Omega's dividend yield is 5.69%, much higher than the other two Health Care REITs that I currently own.
As mentioned, I have written several articles on Omega Healthcare so I won't go into great detail to examine the REIT now. In addition, Omega announces earnings in a few days (October 31st) so I will write a more lengthy article once I read over the earning transcript. Here is a snapshot that illustrates the dates of my previous articles and the prices at the time.
Starting from the date of my original article (April 30, 2012) I have always liked Omega. In review of the last two years, we can see that Mr. Market also favors the company as total shareholder return (for 2-Years) was 112%.
Of course, I regret not purchasing Omega over the last two years as the dividend yield has compressed considerably. I believe Omega's current dividend yield of 5.69% has become much less attractive, especially when comparing the dividend to some other Triple Net REITs like Realty Income (NYSE:O) or American Realty Capital Properties (ARCP).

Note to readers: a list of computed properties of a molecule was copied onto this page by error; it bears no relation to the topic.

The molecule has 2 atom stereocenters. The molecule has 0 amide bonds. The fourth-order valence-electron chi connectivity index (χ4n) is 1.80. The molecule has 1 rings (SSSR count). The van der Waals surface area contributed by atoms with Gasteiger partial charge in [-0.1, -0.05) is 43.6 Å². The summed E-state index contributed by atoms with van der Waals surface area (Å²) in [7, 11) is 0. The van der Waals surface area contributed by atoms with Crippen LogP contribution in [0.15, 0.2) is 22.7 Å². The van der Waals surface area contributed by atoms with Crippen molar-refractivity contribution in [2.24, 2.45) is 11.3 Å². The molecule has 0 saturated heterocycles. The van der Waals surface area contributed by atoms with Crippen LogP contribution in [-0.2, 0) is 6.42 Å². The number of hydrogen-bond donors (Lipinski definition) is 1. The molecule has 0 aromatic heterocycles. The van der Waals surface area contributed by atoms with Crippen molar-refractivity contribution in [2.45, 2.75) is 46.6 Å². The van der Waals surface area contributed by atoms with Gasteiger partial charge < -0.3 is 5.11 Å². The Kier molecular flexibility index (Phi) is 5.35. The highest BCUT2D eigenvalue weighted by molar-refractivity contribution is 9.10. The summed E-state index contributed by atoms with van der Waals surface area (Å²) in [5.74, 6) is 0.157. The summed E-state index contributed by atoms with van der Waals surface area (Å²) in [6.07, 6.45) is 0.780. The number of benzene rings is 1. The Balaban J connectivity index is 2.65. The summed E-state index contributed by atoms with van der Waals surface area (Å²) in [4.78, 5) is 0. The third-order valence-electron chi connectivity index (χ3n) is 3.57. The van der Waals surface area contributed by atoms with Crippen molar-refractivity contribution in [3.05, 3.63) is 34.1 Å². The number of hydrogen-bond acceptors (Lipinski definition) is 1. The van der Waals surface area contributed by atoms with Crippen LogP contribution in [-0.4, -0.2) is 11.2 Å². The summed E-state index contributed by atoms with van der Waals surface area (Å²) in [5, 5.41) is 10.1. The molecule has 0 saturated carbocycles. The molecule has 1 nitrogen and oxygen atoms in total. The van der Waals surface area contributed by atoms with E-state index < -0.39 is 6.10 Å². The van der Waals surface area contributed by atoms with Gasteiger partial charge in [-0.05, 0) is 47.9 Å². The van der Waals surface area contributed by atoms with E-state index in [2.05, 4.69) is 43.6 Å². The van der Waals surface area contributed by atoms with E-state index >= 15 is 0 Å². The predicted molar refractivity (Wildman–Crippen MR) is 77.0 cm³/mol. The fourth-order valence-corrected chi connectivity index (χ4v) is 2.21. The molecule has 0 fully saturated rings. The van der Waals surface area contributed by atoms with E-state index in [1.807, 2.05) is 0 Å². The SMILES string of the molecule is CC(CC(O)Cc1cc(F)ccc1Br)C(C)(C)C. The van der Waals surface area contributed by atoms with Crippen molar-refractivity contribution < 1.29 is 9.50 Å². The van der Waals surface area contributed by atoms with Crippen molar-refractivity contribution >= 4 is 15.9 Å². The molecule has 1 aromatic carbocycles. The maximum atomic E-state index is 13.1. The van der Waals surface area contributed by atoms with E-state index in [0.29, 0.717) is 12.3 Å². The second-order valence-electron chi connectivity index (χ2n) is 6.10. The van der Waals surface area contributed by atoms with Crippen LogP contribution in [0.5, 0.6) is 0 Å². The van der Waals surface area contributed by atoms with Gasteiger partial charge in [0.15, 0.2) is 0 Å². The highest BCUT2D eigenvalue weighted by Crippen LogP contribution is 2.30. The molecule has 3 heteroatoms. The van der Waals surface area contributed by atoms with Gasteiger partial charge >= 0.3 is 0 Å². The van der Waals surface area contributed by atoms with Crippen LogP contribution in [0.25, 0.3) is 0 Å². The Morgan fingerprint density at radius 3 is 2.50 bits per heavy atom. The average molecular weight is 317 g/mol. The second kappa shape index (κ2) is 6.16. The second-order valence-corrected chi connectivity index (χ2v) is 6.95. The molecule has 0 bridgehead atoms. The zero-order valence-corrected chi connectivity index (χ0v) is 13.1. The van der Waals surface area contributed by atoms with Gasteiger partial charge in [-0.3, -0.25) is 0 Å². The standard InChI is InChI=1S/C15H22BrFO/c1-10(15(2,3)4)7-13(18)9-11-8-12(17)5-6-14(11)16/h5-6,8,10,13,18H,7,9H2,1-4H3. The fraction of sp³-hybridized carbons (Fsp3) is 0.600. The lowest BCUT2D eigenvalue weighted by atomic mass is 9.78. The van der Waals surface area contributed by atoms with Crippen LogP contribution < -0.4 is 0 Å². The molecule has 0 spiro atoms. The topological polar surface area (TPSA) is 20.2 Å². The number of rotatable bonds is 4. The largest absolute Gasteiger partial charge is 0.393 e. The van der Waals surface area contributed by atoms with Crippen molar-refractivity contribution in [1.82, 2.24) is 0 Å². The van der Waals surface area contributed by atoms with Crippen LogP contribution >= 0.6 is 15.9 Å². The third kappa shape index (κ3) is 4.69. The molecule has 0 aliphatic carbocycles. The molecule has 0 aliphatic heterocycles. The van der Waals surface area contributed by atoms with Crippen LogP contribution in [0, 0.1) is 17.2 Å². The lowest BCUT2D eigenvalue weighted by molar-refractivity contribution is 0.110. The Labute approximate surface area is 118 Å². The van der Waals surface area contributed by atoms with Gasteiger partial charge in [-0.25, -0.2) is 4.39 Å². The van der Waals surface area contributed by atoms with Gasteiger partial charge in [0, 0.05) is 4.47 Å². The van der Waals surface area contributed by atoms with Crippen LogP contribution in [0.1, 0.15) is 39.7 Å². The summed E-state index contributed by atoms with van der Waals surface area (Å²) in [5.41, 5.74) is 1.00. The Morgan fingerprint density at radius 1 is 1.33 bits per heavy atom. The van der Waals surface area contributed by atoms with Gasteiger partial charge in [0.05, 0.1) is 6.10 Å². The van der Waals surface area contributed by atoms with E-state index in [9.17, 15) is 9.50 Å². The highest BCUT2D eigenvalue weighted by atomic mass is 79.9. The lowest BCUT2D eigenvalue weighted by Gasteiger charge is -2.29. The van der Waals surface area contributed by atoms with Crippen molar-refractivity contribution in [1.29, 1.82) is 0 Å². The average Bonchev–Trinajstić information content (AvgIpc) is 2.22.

In review of Omega's historical earnings and dividend history, we can see that Omega has never become a very expensive stock and there has always been a moderately cheap value proposition. Clearly the older properties leased to non-investment grade operators have been a big part of the overall market valuation. However, many investors have gravitated to the strong earnings history in which Omega has paid and increased dividends for 11 years in a row.
The FAST Graph "close up" below however tells me that Omega is not a screaming buy. In fact, I am feeling a little bit anxious to see the dividend yield compress when Mr. Market has also been telling me that REITs have needed an adjustment of sorts. We know that Omega does not investment in trophy healthcare assets (like Ventas and HCP) and that means that the REIT acquires properties at higher cap rates. There is a case to be made that the market has begun to mis-price Omega shares and that the 5.69% dividend yield has become less attractive.